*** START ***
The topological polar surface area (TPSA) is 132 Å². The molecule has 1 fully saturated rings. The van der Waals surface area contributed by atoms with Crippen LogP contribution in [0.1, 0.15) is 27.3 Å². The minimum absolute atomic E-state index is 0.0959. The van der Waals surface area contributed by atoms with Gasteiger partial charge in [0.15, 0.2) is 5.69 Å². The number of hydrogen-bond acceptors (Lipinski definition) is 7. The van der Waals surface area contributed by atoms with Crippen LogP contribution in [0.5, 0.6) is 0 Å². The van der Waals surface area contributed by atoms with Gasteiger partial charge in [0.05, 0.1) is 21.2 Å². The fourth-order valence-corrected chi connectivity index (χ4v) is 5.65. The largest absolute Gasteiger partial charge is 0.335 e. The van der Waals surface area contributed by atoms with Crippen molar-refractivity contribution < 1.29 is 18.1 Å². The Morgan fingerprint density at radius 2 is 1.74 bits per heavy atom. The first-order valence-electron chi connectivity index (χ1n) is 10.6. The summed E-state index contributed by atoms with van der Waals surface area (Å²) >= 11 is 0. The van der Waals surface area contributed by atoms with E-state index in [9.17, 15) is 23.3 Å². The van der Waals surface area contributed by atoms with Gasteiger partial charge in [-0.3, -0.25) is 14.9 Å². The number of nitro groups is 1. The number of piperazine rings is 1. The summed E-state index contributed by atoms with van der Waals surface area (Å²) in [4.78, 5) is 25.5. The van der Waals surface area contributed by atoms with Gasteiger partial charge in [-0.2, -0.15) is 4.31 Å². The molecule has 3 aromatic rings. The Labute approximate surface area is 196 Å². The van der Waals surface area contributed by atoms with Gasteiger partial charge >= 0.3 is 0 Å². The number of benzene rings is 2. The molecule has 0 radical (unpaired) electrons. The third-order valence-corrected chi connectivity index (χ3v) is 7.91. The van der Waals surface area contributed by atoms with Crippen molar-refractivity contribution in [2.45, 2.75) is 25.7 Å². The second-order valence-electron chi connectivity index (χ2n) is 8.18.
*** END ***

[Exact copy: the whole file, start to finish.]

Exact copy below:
The topological polar surface area (TPSA) is 132 Å². The molecule has 1 fully saturated rings. The van der Waals surface area contributed by atoms with Crippen LogP contribution in [0.1, 0.15) is 27.3 Å². The minimum absolute atomic E-state index is 0.0959. The van der Waals surface area contributed by atoms with Gasteiger partial charge in [0.15, 0.2) is 5.69 Å². The number of hydrogen-bond acceptors (Lipinski definition) is 7. The van der Waals surface area contributed by atoms with Crippen LogP contribution in [0.5, 0.6) is 0 Å². The van der Waals surface area contributed by atoms with Gasteiger partial charge in [0.05, 0.1) is 21.2 Å². The fourth-order valence-corrected chi connectivity index (χ4v) is 5.65. The largest absolute Gasteiger partial charge is 0.335 e. The van der Waals surface area contributed by atoms with Crippen molar-refractivity contribution < 1.29 is 18.1 Å². The Morgan fingerprint density at radius 2 is 1.74 bits per heavy atom. The first-order valence-electron chi connectivity index (χ1n) is 10.6. The summed E-state index contributed by atoms with van der Waals surface area (Å²) >= 11 is 0. The van der Waals surface area contributed by atoms with E-state index in [9.17, 15) is 23.3 Å². The van der Waals surface area contributed by atoms with Gasteiger partial charge in [-0.3, -0.25) is 14.9 Å². The number of nitro groups is 1. The number of piperazine rings is 1. The summed E-state index contributed by atoms with van der Waals surface area (Å²) in [4.78, 5) is 25.5. The van der Waals surface area contributed by atoms with Gasteiger partial charge in [-0.2, -0.15) is 4.31 Å². The molecule has 3 aromatic rings. The Labute approximate surface area is 196 Å². The van der Waals surface area contributed by atoms with Gasteiger partial charge >= 0.3 is 0 Å². The number of benzene rings is 2. The molecule has 0 radical (unpaired) electrons. The third-order valence-corrected chi connectivity index (χ3v) is 7.91. The van der Waals surface area contributed by atoms with Crippen molar-refractivity contribution in [2.45, 2.75) is 25.7 Å². The second-order valence-electron chi connectivity index (χ2n) is 8.18.